If the new agent has a lower priority, a scenario requested by the lower priority new agent may be assigned to a lower priority channel and the channel may be programmed accordingly (block 250). If instead at diamond 240 it is determined that the new agent has a higher priority than the agent associated with the currently programmed channel, channels may be dynamically reconfigured according to the relative priority of the agents and the relative priority of the channels (block 260). Upon such dynamic reconfiguration, control to pass may pass to block 250 discussed above. If DCM is executed during a service routine, other service routines partially executed or pending may use the wrong channel ID when re-programming their channel. Accordingly, in general, DCM should not be executed during a service routine.

Dynamic channel migration may occur as follows in one embodiment: if a lower priority agent registers first with a monitor, it may receive the highest priority channel by default. If later, a higher priority agent requests a channel, the monitor may migrate the channel used by the lower priority agent to a lower priority channel, and provide the higher priority channel to the higher priority agent. By doing this, the monitor ensures that the higher priority agent will be serviced first, preventing the problem of a lower priority agent adversely affecting the state visible by the higher priority channel. However, in other embodiments, a currently programmed channel may be dynamically migrated to a higher priority channel when a new agent having a lower priority requests programming of a channel.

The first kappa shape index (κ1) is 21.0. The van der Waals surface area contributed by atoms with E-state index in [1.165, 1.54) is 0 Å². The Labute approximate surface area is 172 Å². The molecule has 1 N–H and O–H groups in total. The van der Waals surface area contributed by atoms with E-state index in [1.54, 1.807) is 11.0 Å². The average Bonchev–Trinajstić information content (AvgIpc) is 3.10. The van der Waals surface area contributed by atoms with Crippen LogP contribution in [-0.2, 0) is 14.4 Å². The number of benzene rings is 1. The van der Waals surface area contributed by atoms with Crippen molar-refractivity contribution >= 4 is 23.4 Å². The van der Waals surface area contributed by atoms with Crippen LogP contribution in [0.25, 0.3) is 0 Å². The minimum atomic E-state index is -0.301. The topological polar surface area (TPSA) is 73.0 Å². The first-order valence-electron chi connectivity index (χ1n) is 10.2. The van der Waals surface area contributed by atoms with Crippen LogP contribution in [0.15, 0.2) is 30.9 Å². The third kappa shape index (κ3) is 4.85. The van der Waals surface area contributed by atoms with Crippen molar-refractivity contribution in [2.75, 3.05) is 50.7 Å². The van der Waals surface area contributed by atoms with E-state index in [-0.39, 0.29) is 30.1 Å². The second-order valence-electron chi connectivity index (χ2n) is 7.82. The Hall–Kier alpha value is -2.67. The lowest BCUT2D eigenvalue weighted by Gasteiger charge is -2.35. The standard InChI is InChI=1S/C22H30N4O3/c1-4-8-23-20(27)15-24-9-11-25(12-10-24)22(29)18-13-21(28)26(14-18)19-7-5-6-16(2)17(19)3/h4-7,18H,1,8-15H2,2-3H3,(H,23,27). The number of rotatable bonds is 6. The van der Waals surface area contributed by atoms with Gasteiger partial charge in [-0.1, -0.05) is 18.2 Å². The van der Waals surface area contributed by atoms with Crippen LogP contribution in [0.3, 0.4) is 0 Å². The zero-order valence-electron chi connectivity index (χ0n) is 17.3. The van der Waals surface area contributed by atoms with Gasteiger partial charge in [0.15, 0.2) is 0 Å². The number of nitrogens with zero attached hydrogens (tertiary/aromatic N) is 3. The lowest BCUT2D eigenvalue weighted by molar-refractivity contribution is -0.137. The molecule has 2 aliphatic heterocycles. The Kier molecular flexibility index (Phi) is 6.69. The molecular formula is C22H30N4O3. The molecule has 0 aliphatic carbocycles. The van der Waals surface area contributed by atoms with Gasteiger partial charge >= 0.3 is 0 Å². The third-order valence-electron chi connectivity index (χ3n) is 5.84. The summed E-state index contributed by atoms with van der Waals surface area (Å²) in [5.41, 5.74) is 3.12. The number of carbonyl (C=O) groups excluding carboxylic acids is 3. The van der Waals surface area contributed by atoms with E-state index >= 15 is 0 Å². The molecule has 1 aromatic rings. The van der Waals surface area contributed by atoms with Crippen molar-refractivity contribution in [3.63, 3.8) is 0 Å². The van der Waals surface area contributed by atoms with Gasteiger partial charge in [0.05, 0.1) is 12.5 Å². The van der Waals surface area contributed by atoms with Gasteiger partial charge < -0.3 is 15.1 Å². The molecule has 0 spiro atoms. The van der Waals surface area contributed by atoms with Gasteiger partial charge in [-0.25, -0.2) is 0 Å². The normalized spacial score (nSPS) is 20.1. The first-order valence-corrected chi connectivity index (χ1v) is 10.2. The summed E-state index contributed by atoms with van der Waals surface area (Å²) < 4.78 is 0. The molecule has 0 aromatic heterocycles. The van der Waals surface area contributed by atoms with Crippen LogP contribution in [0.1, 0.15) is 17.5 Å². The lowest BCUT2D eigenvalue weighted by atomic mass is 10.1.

In various embodiments, a scenario may only be moved down in channel priority when the scenario will not suffer any harmful side effects by being moved. That is, the behavior of the scenario or its service routine programmed into the higher priority channel will normally determine how lower priority scenarios will be affected. For example, if a scenario will yield a different number of times or any data potentially collected by the scenario will be corrupted or changed by the change in channel priority, the scenario should not be moved.